12. ^ PSW Staff (2006-11-03). "Review: 50 Cent: G Unit Edition". Computer and Video Games (PlayStation World). Archived from the original on 2007-03-07. Retrieved 2013-06-08. 
  13. ^ "50 Cent: Bulletproof". Edge: 91. January 2006. 
  14. ^ "50 Cent: Bulletproof G Unit Edition". Electronic Gaming Monthly: 116. October 2006. 
  15. ^ Rossignol, Jim (2005-12-11). "50 Cent: Bulletproof Review". Eurogamer. Retrieved 2013-06-08. 
  16. ^ Whitehead, Dan (2006-11-12). "50 Cent: Bulletproof G-Unit edition Review". Eurogamer. Retrieved 2013-06-08. 
  17. ^ Helgeson, Matt (February 2006). "50 Cent: Bulletproof". Game Informer: 104. Archived from the original on 2008-01-11. Retrieved 2013-06-08. 
  18. ^ "50 Cent: Bulletproof G-Unit Edition". Game Informer: 146. November 2006. 
  19. ^ Ouroboros (2005-12-16). "Review: 50 Cent: Bulletproof". GamePro. Archived from the original on 2007-06-08. Retrieved 2013-06-08. 
  20. ^ Leeper, Justin (2007-06-22). "50 Cent Bulletproof Review". GamesRadar+. Retrieved 2013-06-08. 
  21. ^ Edison, Bryce (2006-10-09). "50 Cent: Bulletproof G-Unit Edition Review". GamesRadar+. Retrieved 2013-06-08. 
  22. ^ Gerstmann, Jeff (2005-11-28). "50 Cent: Bulletproof Review (PS2)". GameSpot. Retrieved 2013-06-08. 
  23. ^ a b Navarro, Alex (2006-08-30). "50 Cent: Bulletproof G Unit Edition Review (PSP)". GameSpot. Retrieved 2013-06-08. 
  24. ^ Fischer, Russ (2005-12-06). "50 Cent: Bulletproof". GameSpy. Retrieved 2013-06-08.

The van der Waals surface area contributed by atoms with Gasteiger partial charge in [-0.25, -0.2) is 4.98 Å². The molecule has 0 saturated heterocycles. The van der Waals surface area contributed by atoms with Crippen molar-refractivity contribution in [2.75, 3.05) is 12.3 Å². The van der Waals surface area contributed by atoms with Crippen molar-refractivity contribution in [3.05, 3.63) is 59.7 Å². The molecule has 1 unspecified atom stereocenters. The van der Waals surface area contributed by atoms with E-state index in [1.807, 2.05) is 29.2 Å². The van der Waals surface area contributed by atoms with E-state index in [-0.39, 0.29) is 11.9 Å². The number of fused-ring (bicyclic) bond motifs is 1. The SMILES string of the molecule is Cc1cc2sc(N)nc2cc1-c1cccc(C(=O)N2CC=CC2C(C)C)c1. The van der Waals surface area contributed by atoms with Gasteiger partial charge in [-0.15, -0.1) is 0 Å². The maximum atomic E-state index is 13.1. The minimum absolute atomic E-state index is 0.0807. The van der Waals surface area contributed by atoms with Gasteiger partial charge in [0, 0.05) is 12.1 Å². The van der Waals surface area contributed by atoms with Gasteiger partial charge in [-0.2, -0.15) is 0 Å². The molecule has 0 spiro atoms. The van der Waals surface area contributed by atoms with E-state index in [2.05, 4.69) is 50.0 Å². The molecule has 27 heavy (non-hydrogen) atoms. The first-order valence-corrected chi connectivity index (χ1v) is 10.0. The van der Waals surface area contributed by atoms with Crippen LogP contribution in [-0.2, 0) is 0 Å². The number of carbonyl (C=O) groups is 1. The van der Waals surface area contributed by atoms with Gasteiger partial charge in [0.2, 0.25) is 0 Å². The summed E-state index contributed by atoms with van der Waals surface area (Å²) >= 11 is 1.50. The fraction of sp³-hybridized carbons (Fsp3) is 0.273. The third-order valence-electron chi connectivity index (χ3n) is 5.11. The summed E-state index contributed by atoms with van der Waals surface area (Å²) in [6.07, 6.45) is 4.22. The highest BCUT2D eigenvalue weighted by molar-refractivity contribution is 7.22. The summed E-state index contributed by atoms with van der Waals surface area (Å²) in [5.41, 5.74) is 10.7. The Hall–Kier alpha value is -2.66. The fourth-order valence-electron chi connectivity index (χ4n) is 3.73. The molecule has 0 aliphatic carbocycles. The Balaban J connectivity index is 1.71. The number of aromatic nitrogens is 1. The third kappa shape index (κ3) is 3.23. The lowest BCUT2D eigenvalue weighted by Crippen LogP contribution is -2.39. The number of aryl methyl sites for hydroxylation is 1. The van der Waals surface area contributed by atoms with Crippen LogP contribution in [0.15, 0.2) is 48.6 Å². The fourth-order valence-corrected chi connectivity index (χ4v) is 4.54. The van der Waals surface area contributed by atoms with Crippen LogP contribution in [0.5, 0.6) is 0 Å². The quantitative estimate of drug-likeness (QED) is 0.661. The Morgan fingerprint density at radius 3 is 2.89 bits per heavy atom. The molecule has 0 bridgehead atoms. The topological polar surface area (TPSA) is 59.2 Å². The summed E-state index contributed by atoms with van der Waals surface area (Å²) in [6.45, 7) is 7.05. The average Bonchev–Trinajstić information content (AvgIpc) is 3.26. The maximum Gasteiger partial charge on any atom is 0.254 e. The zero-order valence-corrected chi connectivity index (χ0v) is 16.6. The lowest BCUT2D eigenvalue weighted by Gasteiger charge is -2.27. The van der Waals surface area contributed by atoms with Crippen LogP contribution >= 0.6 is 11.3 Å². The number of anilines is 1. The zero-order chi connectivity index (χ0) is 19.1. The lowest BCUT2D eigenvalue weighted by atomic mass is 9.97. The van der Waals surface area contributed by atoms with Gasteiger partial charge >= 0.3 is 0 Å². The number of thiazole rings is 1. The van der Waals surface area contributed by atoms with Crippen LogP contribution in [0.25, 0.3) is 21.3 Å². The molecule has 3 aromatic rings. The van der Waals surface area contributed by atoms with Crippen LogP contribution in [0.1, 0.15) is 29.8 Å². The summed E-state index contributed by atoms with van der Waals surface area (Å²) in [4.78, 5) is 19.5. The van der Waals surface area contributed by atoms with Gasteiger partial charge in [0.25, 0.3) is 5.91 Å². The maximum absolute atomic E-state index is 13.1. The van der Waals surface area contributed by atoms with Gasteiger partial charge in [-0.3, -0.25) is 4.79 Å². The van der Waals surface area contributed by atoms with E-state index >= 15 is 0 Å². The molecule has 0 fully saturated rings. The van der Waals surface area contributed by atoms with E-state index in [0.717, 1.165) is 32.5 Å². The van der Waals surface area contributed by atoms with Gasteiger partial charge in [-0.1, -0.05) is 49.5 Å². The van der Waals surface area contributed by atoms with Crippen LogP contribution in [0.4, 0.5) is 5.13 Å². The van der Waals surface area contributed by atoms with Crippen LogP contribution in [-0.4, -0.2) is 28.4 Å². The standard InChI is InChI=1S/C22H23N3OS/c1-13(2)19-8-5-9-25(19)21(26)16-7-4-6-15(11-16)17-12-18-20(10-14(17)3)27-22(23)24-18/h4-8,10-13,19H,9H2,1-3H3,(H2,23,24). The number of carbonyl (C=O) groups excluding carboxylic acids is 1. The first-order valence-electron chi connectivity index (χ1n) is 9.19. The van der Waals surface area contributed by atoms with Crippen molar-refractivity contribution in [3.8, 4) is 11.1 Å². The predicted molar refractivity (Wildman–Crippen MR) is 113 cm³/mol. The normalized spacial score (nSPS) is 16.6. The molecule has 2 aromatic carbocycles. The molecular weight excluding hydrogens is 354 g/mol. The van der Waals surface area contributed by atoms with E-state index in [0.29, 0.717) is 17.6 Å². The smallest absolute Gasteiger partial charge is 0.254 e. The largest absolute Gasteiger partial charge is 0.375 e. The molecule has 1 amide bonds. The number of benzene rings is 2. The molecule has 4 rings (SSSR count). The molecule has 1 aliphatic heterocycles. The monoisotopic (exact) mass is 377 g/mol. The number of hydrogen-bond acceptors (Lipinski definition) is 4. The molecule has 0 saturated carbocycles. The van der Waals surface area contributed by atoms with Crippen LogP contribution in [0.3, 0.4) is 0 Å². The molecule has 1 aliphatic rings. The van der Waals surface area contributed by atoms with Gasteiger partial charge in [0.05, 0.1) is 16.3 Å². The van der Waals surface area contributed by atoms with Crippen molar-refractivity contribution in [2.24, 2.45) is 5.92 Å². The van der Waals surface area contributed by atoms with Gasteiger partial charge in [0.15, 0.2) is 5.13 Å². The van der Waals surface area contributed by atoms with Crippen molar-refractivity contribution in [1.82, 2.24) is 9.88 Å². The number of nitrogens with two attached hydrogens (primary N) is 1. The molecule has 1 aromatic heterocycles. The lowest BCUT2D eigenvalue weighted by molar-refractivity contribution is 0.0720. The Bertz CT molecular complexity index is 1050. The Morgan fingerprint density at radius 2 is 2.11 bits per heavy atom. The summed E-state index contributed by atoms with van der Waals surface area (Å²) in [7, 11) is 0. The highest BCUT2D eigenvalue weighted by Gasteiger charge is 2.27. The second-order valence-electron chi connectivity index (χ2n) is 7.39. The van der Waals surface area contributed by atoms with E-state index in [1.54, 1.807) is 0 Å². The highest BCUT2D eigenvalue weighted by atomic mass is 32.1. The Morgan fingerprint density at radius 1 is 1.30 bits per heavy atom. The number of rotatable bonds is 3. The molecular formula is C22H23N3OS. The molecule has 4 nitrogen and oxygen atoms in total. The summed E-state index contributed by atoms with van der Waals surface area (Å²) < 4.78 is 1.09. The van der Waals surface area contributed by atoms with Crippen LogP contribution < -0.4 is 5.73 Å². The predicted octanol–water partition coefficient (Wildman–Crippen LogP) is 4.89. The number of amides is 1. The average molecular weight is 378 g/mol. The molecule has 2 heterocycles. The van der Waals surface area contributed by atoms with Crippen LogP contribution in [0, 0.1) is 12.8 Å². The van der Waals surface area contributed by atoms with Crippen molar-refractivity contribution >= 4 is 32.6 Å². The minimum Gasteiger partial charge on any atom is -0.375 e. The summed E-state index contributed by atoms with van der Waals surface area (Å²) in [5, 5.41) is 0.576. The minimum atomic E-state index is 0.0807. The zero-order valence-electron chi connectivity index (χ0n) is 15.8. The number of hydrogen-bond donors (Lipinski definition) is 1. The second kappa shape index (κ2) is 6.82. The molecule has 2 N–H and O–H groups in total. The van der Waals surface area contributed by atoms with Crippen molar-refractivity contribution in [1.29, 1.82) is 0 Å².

25. ^ "50 Cent: Bulletproof G-Unit Edition Review". GameTrailers. September 11, 2006. Retrieved 2013-06-08. 
  26. ^ Sandoval, Angelina (2006-09-24). "50 Cent: Bulletproof G-Unit Edition - PSP". GameZone. Archived from the original on 2008-10-05. Retrieved 2013-06-08. 
  27. ^ Roper, Chris (2005-11-21). "50 Cent: Bulletproof". IGN. Retrieved 2013-06-08. 
  28. ^ Roper, Chris (2006-08-28). "50 Cent: Bulletproof G-Unit Edition". IGN. Retrieved 2013-06-08. 
  29. ^ "50 Cent: Bulletproof". Official Xbox Magazine: 80. February 2006. 
  30. ^ "50 Cent: Bulletproof Review". Official XBox Magazine UK. January 2006. 
  31. ^ "50 Cent: Bulletproof Review". PSM: 81. February 2006. 
  32. ^ "50 Cent: Bulletproof G Unit Edition Review". PSM: 82. November 2006. 
  33. ^ "50 Cent: Bulletproof Review". PSM3. January 2006. 
  34. ^ PSM3 Staff (2006-12-19). "Review: 50 Cent: Bulletproof: G-Unit Edition". PSM3: 98. Archived from the original on 2007-09-16. Retrieved 2013-06-08. 
  35. ^ Fisher, Matthew (2005-11-23). "50 Cent: Bulletproof Review". TeamXbox. Retrieved 2013-06-09. 
  36. ^ a b "50 Cent: Bulletproof Review". X-Play. Archived from the original on 2007-01-01. Retrieved 2013-05-30. 
  37. ^ Mastrapa, Gus. "Reviews - 50 Cent: Bulletproof G Unit Edition". X-Play. Archived from the original on 2006-10-16. Retrieved 2013-06-08. 
  38. ^ Saltzman, Marc (2005-12-08). "'50 Cent: Bulletproof' produces stale gameplay". USA Today. Retrieved 2013-06-08. 
  39. ^ Hinkle, David (9 May 2009). "50 Cent: Blood on the Sand sales pale to Bulletproof". Engadget. AOL. Archived from the original on 27 June 2015. Retrieved 27 June 2015. 
  40. ^ Campbell, Colin; Keiser, Joe (July 29, 2006). "The Top 100 Games of the 21st Century". Next Generation. Archived from the original on October 28, 2007. 
  41. ^ "ELSPA Sales Awards: Gold". Entertainment and Leisure Software Publishers Association. Archived from the original on March 19, 2009. 
  42. ^ Caoili, Eric (November 26, 2008). "ELSPA: Wii Fit, Mario Kart Reach Diamond Status In UK". Gamasutra. Archived from the original on September 18, 2017. 

External links[edit]